PJ Media

Timing Is Everything, Especially for Sgt. Bowe Bergdahl

Most Americans will agree that rescuing a prisoner of war is the right and patriotic thing to do; however, when this prisoner of war apparently converted to Islam and declared jihad while in captivity, the action turns from one of heroics to one of controversy and doubt.

Regardless of the reason behind Sgt. Bowe Bergdahl’s conversion and change (whether he did so to ease his captivity or out of free will), his actions while in captivity along with the release of five of the most dangerous Gitmo detainees drastically increase the security threat toward America.

This controversy is further muddled by the fact that Obama bypassed the law by not giving Congress a thirty-day notice before releasing the inmates from Guantanamo Bay.

Having just finished my second book, Our Presidents Rock!, it is interesting to contemplate how previous presidents would have acted if they were in President Obama’s shoes today. Would George Washington have negotiated the release of Sgt. Bergdahl? Would Franklin Roosevelt have released five of the most dangerous Taliban members in Gitmo? Would the military experience of Andrew Jackson and Dwight Eisenhower have influenced them toward compassion or chastisement for Sgt. Bergdahl?

First, George Washington — the general — would never have allowed Sgt. Bergdahl to walk off his base unarmed in the first place. Known for his military leadership and tight control and regulation of his army, Washington would have ensured that his men stuck to their positions and refrained from wandering into enemy range. Furthermore, Washington never tolerated any form of desertion, going so far as shooting men who attempted to desert during battle. Needless to say, Bergdahl would never have been a POW were George Washington still the chief commander of the U.S. Army today.

George Washington — the president — would have acted in the same manner as George Washington, the general: carefully contemplating, to the full extent, Sgt. Bergdahl’s actions on the day of his capture and his overall conduct while serving in the war before negotiating his release. Had Washington read the emails Sgt. Bergdahl sent to his father about being “ashamed” to be an America followed by his subsequent declaration of jihad, Bergdahl would have received great chastisement (to say the least).

Andrew Jackson would share Sgt. Bergdahl’s pain, in that he served as prisoner of war during the Revolutionary War. And that’s exactly where Jackson’s sympathy would end. Although both men experienced the same terrors of war, their responses to the situation differed greatly. Jackson, only a boy at the time of his imprisonment, refused to be intimidated or swayed by his British captors and instead displayed courage (or recklessness) far surpassing his young age. When a British soldier asked Jackson to shine his shoes, Jackson refused, receiving a large cut across his face from the soldier’s sword. Thus, upon hearing of Sgt. Bergdahl’s acquiescence to the request of his Taliban captors, Jackson would have shown no mercy.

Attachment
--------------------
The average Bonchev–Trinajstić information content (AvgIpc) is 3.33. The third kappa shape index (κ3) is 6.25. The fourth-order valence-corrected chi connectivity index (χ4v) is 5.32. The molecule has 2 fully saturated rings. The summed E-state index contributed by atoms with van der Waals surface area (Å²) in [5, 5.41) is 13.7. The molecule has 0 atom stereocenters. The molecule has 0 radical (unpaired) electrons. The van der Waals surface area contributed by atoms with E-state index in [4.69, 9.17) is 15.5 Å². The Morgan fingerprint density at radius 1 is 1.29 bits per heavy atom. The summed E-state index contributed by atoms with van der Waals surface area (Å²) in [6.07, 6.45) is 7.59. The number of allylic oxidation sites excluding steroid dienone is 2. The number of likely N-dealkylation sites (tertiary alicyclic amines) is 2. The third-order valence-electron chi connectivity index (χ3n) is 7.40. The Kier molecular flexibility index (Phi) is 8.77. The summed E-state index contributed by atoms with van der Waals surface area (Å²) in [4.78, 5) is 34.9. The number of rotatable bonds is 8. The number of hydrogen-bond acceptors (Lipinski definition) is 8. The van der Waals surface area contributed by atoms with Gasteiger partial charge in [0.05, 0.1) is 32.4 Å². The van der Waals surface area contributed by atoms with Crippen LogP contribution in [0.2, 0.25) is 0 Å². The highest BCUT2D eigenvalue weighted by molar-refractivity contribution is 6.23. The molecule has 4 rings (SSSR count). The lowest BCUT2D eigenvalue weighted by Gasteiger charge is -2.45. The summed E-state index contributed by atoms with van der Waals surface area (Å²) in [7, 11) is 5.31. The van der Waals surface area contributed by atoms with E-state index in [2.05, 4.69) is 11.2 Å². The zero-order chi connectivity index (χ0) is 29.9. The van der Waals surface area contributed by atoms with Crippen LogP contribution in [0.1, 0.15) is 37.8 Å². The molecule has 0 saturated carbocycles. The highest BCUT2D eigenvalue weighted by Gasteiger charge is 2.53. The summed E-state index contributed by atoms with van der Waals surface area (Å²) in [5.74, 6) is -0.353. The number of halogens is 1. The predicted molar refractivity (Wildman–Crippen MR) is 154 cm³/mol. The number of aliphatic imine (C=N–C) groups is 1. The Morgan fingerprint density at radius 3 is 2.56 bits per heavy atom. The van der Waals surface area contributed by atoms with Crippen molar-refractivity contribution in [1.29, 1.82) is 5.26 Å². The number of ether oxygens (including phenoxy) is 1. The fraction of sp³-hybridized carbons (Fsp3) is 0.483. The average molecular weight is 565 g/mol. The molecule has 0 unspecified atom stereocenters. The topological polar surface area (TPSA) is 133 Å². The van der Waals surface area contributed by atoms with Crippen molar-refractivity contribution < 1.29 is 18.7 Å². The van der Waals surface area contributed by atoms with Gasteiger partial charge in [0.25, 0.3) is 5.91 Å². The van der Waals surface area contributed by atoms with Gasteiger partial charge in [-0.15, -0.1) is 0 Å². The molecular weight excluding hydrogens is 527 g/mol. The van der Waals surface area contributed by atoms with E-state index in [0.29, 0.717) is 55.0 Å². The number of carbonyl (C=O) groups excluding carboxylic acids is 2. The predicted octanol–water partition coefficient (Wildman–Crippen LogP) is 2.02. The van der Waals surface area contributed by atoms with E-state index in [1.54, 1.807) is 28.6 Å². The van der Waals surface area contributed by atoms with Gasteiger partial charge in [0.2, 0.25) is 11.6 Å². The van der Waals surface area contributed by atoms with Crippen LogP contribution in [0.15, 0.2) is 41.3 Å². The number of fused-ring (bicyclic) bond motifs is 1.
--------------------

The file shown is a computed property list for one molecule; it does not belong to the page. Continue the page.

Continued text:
Franklin Delano Roosevelt, as president during the Second World War, understood the responsibility of holding prisoners of war firsthand. However, for Roosevelt, the more POWs in America’s hand, the better. In 1942, Roosevelt issued Executive Order 9066, which authorized the collection, detention, and near imprisonment of all Japanese-Americans after the Roberts Commission concluded that Japanese-Americans had helped organize the Pearl Harbor attacks — although no substantive evidence existed. In light of Roosevelt’s actions, there is little doubt that he would have absolutely refused to release the five Gitmo detainees back to the very people who still pose a grave threat to America. This is further reinforced by the recent statement from the Taliban explaining that former-detainee Noorullah Noori is anxious for and insistent upon his return to Afghanistan to fight American forces in the region. Roosevelt must be reeling in his grave.

Dwight D. Eisenhower’s opinion can be seen through his D-Day message, “we will accept nothing less than full victory.” As a man who experienced both world wars and led the Allies to victory during one of the worst wars the world has ever known, Eisenhower would not have agreed to a negotiation that would possibly reverse years of fighting and the sacrifice of thousands of American lives. For Eisenhower, a man for whom “the ends justify the means,” saving one American POW (when six or more men died while searching for him) in exchange for the release of five dangerous American enemies (who could potentially kill thousands of Americans) would not equate.

In short, Sgt. Bergdahl should be grateful that he lives in this era and was rescued under the presidency of Barack Obama. Had Bergdahl been born and served his country at any other time in America’s history, his story could well have ended differently.